It was, again, one of those situations where I hoped I would feel one way, but then when faced with the situation I couldn't deny that I wanted a healthy wife and a perfect healthy little baby. Through a lot of reflection, prayer, and discussion with my lovely wife who was going through these same things, we finally arrived at a great place......We loved this child, we loved this child, we loved this child. It is one of those weird, primal, parenting things that I guess is hard to describe. Despite the possibility of physical and/or mental problems with our growing child, it was OUR child and we knew we were meant to have it, just as it was, perfect in God's eyes, and really in our eyes too. It gave us a real comfort, a peace, a strength to know that moving forward, we had been prepared for this challenge by our ten year relationship, our issues becoming pregnant, and by our Faith to know that we could handle whatever lay in front of us.

With this perspective, I got through my days working in the ICU, Jaynah got through her long commutes of solitude every day, waiting for the day where we would learn more about what was ahead. That day finally came. We went to the specialist, filled out a million checklists of paper work, made a literal family tree with a genetic counselor and finally after what seemed like days in that office got to the money spot, shirt up, warm gel, probe....GO. Uterus, check, intrauterine pregnancy, check, ovaries, check, check, cervix, closed, placenta, check, amniotic fluid, plenty, developing embryo appropriate size for dates, check, heartbeat, 176 bpm.

This time baby had arms, had legs, and was starting to really take shape and then, the sweetest confirmation a parent can hear, "Yeah, so where was this 'cyst' they were seeing?" She didn't finish her last word when I blurted out....."It's not there." Jaynah's heartbeat dropped by 100, blood pressure by half, I got feeling back in my hand, and she actually started the, In......Out.......In.......Out breathing thing again. The technologist took a bunch of pictures, a bunch of angles and then went to get the doctor to come review the pictures. Much to our relief, they were very thourough looking up, down, around, behind, sideways and any other way you can think of to make sure there wasn't anything evident around the baby's head and neck. We were so thankful and relieved that at least at this point things were looking up. The specialist was very nice and was sure to explain everything and to let us know that she wanted to see us back a few more times to follow up blood work, and do follow up scans though at this point she considered it precautionary.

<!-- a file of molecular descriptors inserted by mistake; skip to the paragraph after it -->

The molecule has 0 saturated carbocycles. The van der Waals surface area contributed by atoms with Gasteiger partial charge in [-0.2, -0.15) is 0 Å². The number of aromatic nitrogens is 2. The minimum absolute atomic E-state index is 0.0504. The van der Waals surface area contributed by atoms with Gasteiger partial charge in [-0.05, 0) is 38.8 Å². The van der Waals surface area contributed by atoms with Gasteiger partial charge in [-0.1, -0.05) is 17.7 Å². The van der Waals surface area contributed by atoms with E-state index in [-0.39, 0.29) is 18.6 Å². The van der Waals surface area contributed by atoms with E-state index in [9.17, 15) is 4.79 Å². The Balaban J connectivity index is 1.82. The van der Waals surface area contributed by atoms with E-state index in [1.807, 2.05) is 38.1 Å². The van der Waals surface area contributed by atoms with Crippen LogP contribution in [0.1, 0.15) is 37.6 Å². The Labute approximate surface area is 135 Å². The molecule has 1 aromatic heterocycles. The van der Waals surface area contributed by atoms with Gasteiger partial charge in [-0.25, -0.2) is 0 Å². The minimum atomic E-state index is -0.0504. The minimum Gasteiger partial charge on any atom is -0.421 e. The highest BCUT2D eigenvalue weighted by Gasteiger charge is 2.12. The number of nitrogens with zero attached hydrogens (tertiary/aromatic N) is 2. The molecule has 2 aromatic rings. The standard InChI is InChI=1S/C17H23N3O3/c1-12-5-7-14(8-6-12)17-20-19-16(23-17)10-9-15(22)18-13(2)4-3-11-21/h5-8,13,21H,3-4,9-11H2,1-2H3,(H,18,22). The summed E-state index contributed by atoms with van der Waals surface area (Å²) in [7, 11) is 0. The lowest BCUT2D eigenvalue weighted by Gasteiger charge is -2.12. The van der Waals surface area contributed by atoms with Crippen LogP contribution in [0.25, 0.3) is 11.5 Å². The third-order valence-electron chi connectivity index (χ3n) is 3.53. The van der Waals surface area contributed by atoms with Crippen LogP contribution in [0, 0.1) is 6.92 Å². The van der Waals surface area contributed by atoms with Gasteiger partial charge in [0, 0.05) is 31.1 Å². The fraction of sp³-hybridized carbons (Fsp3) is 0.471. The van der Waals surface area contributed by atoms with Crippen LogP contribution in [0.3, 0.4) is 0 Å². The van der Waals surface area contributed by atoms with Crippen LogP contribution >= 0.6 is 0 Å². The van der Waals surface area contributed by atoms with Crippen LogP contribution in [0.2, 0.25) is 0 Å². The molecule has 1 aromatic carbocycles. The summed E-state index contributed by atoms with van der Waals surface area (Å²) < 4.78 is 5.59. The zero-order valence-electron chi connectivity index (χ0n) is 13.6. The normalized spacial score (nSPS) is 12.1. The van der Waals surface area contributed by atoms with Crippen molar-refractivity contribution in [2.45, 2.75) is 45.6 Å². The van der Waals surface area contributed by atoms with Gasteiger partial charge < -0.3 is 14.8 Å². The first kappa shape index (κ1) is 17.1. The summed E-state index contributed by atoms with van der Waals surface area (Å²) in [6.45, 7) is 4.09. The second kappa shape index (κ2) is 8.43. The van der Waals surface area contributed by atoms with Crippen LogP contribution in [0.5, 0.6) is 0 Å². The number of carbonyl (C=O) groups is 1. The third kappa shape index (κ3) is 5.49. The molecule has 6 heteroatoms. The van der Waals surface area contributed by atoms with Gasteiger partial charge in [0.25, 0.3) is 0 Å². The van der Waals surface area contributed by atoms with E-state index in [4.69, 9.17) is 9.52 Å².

As I am writing this, we are one week past our final visit with the specialist and so far, everything is still on the up and up. As Yoda would say, "A purpose in everything there is." Again, Jaynah and I had the opportunity to come closer as a couple, to learn a great deal about ourselves and each other, things at the core of who we are. We are thankful for that, thankful for good news, and hopeful that health and happiness will continue.